Once you've got that organized, the next thing to do is to try and explain to yourself what needs to be done in the simplest terms possible. Describe the present situation, the changes to be made, and the end goal. Using these thoughts as a guide, tour the regions of the system where changes are likely to occur. You might find that when you put a magnifying glass to them, those changes might turn out to be less pervasive than you initially thought.
Finally, pick up a whiteboard marker and present your ideas to your peers. See if you can explain the problem and your proposed solution, using large, broad brushstrokes. Chances are, if you can articulate it, you've got a workable first draft solution.
Paired planning is a great way to see the changes through someone else's eyes. It's likely that your partner will have a different perspective, and come up with a novel approach, or bring up some edge cases you hadn’t considered. A taste test between several possible approaches is a great way to find a simple, efficient, and correct solution.
During the planning phase, your goal should be to generate as many ideas for efficient solutions as possible. Don’t jump headfirst into coding. It's better to spend an hour outlining what you intend to do, explaining it to someone else, and clarifying your understanding. Whiteboard drawings, sequence diagrams, and high level design summaries can be some of your best tools during this process.
With a whiteboard, you can virtually reimplement a system hundreds of times in the same duration it would take to incorrectly refactor the codebase once. The disposable nature of whiteboarding helps to not fall in love and commit to your first idea, which may not be the most optimal solution.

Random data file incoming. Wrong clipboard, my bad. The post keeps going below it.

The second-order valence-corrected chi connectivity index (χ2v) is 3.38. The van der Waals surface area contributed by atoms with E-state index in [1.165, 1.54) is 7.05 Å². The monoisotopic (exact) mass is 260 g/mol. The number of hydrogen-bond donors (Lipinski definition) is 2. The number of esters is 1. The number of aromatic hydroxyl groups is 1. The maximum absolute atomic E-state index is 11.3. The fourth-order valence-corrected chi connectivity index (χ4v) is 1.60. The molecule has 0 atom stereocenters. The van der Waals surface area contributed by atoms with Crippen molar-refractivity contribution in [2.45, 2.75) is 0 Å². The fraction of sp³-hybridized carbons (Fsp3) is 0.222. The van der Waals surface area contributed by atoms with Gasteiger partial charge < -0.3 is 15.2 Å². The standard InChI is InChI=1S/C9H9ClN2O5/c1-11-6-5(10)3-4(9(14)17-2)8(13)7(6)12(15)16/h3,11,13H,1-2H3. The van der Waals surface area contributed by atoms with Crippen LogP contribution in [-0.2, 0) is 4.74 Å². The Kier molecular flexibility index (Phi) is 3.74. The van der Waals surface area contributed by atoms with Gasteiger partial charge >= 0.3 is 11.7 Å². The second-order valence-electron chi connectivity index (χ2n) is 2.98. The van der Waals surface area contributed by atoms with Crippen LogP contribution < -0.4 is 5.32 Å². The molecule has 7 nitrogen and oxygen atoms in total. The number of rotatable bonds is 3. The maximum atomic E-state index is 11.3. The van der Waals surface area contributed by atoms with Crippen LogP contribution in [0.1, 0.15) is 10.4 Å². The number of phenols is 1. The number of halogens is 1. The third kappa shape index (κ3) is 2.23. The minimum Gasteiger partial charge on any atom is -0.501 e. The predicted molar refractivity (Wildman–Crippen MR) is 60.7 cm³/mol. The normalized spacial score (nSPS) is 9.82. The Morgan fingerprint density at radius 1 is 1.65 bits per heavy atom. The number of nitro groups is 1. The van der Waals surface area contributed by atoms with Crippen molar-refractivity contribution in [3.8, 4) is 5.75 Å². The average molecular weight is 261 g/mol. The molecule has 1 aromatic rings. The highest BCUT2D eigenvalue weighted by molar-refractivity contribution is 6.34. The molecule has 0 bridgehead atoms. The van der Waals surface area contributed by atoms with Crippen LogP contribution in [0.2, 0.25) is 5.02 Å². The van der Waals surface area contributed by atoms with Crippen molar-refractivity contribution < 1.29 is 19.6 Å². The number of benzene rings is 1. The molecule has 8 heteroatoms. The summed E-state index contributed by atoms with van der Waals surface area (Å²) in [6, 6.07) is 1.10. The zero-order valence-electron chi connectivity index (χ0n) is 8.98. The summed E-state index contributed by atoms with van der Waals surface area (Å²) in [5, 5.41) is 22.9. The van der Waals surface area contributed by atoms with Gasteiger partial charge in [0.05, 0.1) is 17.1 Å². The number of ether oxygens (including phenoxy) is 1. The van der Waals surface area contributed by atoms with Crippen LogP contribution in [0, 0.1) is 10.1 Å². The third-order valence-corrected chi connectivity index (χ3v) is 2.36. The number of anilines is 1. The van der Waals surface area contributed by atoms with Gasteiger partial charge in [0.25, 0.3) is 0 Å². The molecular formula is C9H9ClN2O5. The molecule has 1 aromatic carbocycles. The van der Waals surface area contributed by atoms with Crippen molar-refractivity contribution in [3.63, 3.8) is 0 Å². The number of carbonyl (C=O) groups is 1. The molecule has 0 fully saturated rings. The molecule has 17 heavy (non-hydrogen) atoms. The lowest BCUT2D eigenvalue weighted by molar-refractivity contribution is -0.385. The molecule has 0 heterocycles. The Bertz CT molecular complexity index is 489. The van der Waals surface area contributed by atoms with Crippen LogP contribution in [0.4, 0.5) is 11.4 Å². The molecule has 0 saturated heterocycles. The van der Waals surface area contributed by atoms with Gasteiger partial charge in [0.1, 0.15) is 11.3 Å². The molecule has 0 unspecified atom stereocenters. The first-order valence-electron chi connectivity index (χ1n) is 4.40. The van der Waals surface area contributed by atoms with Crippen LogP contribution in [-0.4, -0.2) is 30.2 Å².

Before writing more code, ask the following questions to help guide the process of a refactoring a large software project:
- How much tolerance is there in the project schedule? Can we make paradigm shifts, or should we fall back to bandaids until the next release? Can we ask for more time to "do the right thing"?
- Given a tight delivery deadline, can the changes be quarantined to a particular layer of the application? For example, in the situation where the UI must change but it's too risky at this point to change business logic, one could build transformation logic to retrofit objects flowing between the UI and the business layers.
- Given a more liberal deadline, which other parts of the codebase should we also improve, while we're in here making the essential changes?
- Is this an opportunity to clean up the codebase? For example, could we delete logic which models a deprecated requirement? If the answer here is yes, could that be helpful in formulating part of the solution?
It's always helpful to stop, take a break, and come back fresh. Move your body, and get outside of your own head for a short while. Do some jumping jacks. Pet a friendly dog. Go for a walk. Go get coffee, enjoy the outside air. Once revitalized, start coding with conviction, and you will prevail.
It's several weeks later, and you've finally got a stable release. You matched the designs and the changes in functionality that they requested. Confidently, you submit your work for review. To your surprise, they ask for even more changes. The cycle begins anew.
Actually, this is a great thing! After seeing their vision come to fruition through your labors, and watching how end users react, your product owner better understands what they ultimately need. Based on what you delivered to them already, they can now see how much more is possible. It’s plainly obvious they trust you to make the next set of changes, since you've proven you're more than capable.
So roll up your sleeves, and take the new challenge in stride. Carry on knowing that you are growing though the experience, and validating your ability to deliver software that is a living organism, always changing, always adapting!